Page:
By Hayley Day
The Daily News
TOUTLE — Each summer from 1994 to 2008, Marvin Cooper pedaled up thousands of feet in elevation through the Mount St. Helens blast zone.
For 14 years, the Kelso resident was a regular in the Tour de Blast ride, where cyclists climb up to 8,800 feet of elevation and 82 miles roundtrip from Toutle Lake High School to the region where the mountain blew in 1980.
For his May 4 birthday, his wife Genece commissioned a quilt combining each Tour de Blast T-shirt he received during registration.
But about a month before the gift was delivered, Marvin Cooper died of cancer, said his wife.
“I’m sure he can see it from up where he’s at,” she said.
Tour de Blast returns Saturday after a virtual event last year. The event will include COVID-19 protocols, and fewer, but dedicated, riders.
About 330 riders registered for 2021’s event — nearly half as many as the maximum number of riders the event has seen.
COVID-19 protocols, outlined in the event’s four permits, mandate changes.
Riders will grab pasta to-go instead of eating at Toutle High School. Riders will not be permitted to shower at the high school like in the past. Masks and social distancing will be maintained at rest stops.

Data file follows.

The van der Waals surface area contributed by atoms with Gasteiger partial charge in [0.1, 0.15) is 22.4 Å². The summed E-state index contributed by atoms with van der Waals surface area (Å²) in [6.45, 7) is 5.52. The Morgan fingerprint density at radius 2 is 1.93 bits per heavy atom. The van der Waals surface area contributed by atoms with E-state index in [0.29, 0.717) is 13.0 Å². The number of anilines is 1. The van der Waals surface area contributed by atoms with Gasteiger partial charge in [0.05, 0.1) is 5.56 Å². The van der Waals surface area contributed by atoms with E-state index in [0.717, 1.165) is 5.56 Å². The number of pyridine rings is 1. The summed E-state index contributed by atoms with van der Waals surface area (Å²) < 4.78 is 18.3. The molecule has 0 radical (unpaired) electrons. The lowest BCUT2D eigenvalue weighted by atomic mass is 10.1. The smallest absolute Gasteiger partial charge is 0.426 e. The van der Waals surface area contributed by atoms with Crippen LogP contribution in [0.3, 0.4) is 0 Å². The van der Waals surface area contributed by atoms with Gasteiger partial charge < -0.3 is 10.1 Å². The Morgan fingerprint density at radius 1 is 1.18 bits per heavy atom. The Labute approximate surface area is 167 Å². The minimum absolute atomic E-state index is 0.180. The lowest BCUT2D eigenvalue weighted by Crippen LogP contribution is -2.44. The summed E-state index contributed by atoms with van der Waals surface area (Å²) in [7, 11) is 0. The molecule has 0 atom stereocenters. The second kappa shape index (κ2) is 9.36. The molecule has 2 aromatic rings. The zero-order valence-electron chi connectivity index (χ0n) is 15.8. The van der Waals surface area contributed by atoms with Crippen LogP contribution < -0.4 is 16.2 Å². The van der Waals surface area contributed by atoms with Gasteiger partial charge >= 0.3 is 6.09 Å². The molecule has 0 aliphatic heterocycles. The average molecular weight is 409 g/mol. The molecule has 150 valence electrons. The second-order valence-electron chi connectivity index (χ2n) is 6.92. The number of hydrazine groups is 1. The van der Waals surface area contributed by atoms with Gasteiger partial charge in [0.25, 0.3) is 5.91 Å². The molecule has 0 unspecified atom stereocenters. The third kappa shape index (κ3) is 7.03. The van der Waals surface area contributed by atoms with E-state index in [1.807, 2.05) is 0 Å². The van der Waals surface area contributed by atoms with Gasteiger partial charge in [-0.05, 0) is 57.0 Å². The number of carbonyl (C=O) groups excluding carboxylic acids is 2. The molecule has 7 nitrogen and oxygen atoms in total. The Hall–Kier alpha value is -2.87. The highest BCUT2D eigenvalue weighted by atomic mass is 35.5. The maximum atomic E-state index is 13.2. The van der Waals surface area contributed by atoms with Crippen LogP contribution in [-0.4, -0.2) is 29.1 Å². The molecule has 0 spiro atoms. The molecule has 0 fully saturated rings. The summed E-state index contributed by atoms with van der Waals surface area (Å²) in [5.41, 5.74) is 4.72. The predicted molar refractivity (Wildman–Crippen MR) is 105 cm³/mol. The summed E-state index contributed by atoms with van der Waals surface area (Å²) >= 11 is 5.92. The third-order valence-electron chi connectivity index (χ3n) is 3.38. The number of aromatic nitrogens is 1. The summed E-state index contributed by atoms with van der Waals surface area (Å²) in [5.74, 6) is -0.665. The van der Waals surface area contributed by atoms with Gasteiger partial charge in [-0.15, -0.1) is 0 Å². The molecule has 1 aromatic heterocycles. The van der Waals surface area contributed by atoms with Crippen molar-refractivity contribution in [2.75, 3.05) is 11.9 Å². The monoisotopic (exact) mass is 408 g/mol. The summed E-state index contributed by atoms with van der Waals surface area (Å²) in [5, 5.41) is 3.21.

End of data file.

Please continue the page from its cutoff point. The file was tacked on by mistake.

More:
Last year’s event drew about 58 riders who tracked their mileage and elevation gain on a website for a month. That means there was less money for Rotary donations.
The event’s expenses are deducted from the registration revenue and the rest funds scholarships, literacy programs or other local organizations like Community House on Broadway, said organizer John Bard.
Bard has climbed up 5,200 feet of elevation to the ride’s Elk Rock viewpoint once and the final destination of Johnston Ridge twice.
That was before he was the lead organizer for the Longview Rotary’s 29-year event. He has been in command for nearly a third of the ride’s history.
“I’m a very busy person the day of the ride,” he said.
The ride has three levels, ranging from 39-mile to 82-mile round-trip treks. Even the beginning level boasts 2,700 feet of elevation gain and is referred to as a “fun ride” on the event’s website.
“You do train a little before you do it,” Bard said.
Rider safety was a top concern when switching to a virtual event in 2020, he said, but the return to the “unique ride that goes into a volcanic national monument” is a welcomed return.
“There was no hesitation to cancel the event last year but it’s really nice to have it again this year,” he said.
If you go
What: Tour de Blast
When: 6:30 a.m., Saturday
Where: Toutle Lake High School, 5050 Spirit Lake Highway, Toutle
Cost: $85 with a T-shirt, $70 with no T-shirt, $100 day of ride with no T-shirt